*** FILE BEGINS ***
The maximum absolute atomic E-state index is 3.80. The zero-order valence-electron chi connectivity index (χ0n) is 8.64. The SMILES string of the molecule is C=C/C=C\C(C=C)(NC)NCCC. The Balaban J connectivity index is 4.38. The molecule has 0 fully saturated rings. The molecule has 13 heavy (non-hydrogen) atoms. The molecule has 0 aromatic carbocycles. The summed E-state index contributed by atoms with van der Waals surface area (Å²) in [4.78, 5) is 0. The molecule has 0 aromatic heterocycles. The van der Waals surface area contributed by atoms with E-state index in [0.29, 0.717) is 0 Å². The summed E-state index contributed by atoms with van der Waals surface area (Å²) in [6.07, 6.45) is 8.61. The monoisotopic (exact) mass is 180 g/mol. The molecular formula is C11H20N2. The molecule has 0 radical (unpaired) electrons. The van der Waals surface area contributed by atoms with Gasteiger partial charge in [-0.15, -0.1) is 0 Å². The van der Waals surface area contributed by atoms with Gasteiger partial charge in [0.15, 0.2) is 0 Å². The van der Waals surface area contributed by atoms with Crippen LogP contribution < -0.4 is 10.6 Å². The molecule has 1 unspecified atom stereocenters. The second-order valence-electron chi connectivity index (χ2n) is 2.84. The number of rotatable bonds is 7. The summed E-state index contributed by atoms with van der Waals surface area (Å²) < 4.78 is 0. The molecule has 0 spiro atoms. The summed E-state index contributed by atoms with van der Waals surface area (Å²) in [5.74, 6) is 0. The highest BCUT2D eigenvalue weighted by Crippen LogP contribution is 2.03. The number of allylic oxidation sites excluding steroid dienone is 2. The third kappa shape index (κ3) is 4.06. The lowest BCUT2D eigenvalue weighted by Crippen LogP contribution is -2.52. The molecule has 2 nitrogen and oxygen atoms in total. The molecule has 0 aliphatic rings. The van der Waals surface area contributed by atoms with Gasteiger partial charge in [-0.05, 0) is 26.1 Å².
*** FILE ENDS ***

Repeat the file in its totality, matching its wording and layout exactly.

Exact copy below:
The maximum absolute atomic E-state index is 3.80. The zero-order valence-electron chi connectivity index (χ0n) is 8.64. The SMILES string of the molecule is C=C/C=C\C(C=C)(NC)NCCC. The Balaban J connectivity index is 4.38. The molecule has 0 fully saturated rings. The molecule has 13 heavy (non-hydrogen) atoms. The molecule has 0 aromatic carbocycles. The summed E-state index contributed by atoms with van der Waals surface area (Å²) in [4.78, 5) is 0. The molecule has 0 aromatic heterocycles. The van der Waals surface area contributed by atoms with E-state index in [0.29, 0.717) is 0 Å². The summed E-state index contributed by atoms with van der Waals surface area (Å²) in [6.07, 6.45) is 8.61. The monoisotopic (exact) mass is 180 g/mol. The molecular formula is C11H20N2. The molecule has 0 radical (unpaired) electrons. The van der Waals surface area contributed by atoms with Gasteiger partial charge in [-0.15, -0.1) is 0 Å². The van der Waals surface area contributed by atoms with Gasteiger partial charge in [0.15, 0.2) is 0 Å². The van der Waals surface area contributed by atoms with Crippen LogP contribution < -0.4 is 10.6 Å². The molecule has 1 unspecified atom stereocenters. The second-order valence-electron chi connectivity index (χ2n) is 2.84. The number of rotatable bonds is 7. The summed E-state index contributed by atoms with van der Waals surface area (Å²) < 4.78 is 0. The molecule has 0 spiro atoms. The summed E-state index contributed by atoms with van der Waals surface area (Å²) in [5.74, 6) is 0. The highest BCUT2D eigenvalue weighted by Crippen LogP contribution is 2.03. The number of allylic oxidation sites excluding steroid dienone is 2. The third kappa shape index (κ3) is 4.06. The lowest BCUT2D eigenvalue weighted by Crippen LogP contribution is -2.52. The molecule has 2 nitrogen and oxygen atoms in total. The molecule has 0 aliphatic rings. The van der Waals surface area contributed by atoms with Gasteiger partial charge in [-0.05, 0) is 26.1 Å².